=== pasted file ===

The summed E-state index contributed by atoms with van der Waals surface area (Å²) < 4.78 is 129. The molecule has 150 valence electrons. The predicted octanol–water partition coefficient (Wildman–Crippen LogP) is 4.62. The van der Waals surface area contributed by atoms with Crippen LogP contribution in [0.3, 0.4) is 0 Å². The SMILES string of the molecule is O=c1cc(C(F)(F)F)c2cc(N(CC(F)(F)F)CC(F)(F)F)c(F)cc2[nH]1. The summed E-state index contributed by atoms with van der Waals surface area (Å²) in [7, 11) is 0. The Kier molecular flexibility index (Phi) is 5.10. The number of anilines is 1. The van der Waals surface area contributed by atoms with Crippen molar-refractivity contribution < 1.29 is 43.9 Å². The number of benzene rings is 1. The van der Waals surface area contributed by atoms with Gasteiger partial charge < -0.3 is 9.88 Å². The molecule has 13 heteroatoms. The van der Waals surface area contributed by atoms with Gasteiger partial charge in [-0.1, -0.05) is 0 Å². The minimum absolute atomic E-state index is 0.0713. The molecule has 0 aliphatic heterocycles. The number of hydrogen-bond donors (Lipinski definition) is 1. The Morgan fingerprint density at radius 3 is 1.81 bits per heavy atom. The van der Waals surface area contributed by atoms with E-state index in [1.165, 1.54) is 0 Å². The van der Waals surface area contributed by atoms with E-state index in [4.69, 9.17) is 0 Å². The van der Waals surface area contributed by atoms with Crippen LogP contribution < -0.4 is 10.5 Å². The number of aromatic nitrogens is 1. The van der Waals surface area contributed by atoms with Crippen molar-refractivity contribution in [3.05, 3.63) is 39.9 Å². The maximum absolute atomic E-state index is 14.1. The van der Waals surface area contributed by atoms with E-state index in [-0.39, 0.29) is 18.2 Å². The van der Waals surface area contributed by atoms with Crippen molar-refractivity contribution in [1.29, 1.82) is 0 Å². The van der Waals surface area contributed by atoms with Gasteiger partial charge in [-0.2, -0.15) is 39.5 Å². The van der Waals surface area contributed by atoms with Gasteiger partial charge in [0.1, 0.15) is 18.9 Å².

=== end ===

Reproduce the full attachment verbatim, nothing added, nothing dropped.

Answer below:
The summed E-state index contributed by atoms with van der Waals surface area (Å²) < 4.78 is 129. The molecule has 150 valence electrons. The predicted octanol–water partition coefficient (Wildman–Crippen LogP) is 4.62. The van der Waals surface area contributed by atoms with Crippen LogP contribution in [0.3, 0.4) is 0 Å². The SMILES string of the molecule is O=c1cc(C(F)(F)F)c2cc(N(CC(F)(F)F)CC(F)(F)F)c(F)cc2[nH]1. The summed E-state index contributed by atoms with van der Waals surface area (Å²) in [7, 11) is 0. The Kier molecular flexibility index (Phi) is 5.10. The number of anilines is 1. The van der Waals surface area contributed by atoms with Crippen molar-refractivity contribution < 1.29 is 43.9 Å². The number of benzene rings is 1. The van der Waals surface area contributed by atoms with Gasteiger partial charge < -0.3 is 9.88 Å². The molecule has 13 heteroatoms. The van der Waals surface area contributed by atoms with Gasteiger partial charge in [-0.1, -0.05) is 0 Å². The minimum absolute atomic E-state index is 0.0713. The molecule has 0 aliphatic heterocycles. The number of hydrogen-bond donors (Lipinski definition) is 1. The Morgan fingerprint density at radius 3 is 1.81 bits per heavy atom. The van der Waals surface area contributed by atoms with E-state index in [1.165, 1.54) is 0 Å². The van der Waals surface area contributed by atoms with E-state index in [4.69, 9.17) is 0 Å². The van der Waals surface area contributed by atoms with Crippen LogP contribution < -0.4 is 10.5 Å². The number of aromatic nitrogens is 1. The van der Waals surface area contributed by atoms with Crippen molar-refractivity contribution in [3.05, 3.63) is 39.9 Å². The maximum absolute atomic E-state index is 14.1. The van der Waals surface area contributed by atoms with E-state index in [-0.39, 0.29) is 18.2 Å². The van der Waals surface area contributed by atoms with Crippen molar-refractivity contribution in [1.29, 1.82) is 0 Å². The van der Waals surface area contributed by atoms with Gasteiger partial charge in [-0.2, -0.15) is 39.5 Å². The van der Waals surface area contributed by atoms with Gasteiger partial charge in [0.1, 0.15) is 18.9 Å².